3/29/2004-Two years ago, Swedish scientists first reported unexpectedly high levels of the chemical acrylamide, a probable human carcinogen, in carbohydrate-rich foods, including potato chips, French fries, and some breads. Since then, researchers have quickly launched dozens of acrylamide studies worldwide. How does acrylamide form? Which foods carry the highest levels? Does acrylamide pose a significant cancer risk? At the 227th National Meeting of the American Chemical Society, the ACS Division of Agricultural and Food Chemistry hosted a series of presentations on "Chemistry and Safety of Acrylamide in Food."

GAO urges food safety regulatory reform

The Washington Times

http://www.washtimes.com/upi-breaking/20040331-114039-1346r.htm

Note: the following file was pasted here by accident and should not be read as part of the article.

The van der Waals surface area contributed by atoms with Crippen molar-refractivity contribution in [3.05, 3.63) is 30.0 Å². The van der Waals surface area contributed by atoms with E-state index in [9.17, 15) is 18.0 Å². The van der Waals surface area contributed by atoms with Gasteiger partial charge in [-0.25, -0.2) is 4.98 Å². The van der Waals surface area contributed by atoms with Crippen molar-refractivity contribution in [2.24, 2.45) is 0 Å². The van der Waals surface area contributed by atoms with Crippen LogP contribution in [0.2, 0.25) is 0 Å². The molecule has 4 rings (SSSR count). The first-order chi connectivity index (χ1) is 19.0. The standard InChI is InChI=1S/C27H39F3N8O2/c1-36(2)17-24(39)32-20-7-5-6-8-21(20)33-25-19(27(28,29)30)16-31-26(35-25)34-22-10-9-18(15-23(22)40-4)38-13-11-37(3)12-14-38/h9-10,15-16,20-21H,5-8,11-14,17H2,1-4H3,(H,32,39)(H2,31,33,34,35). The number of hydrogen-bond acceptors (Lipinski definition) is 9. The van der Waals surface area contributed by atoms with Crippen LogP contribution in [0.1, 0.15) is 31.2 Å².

WASHINGTON, March 31 (UPI) -- The U.S. Government Accounting Office has asked Congress to rewrite the patchwork of federal food safety laws and create one independent food agency.

Lawrence Dyckman, director of natural resources and environment at the GAO told the House Government Reform Civil Service Subcommittee Tuesday that while the food supply is generally safe, the threat of bioterrorism and mad cow disease make a highly efficient food inspection system more important today than ever.

There are currently 30 separate federal food safety laws enforced by divisions of the Food and Drug Administration, the U.S. Department of Agriculture and 10 other agencies.

Dyckman argued that a "uniform, consistent and risk-based" system of laws should be developed and implemented by one agency to avoid the inefficient design of the current system with misallocated funding and resources and overlapping of duties.

The move is opposed by the Bush administration, which argues that the multiple-agency approach currently in use works well.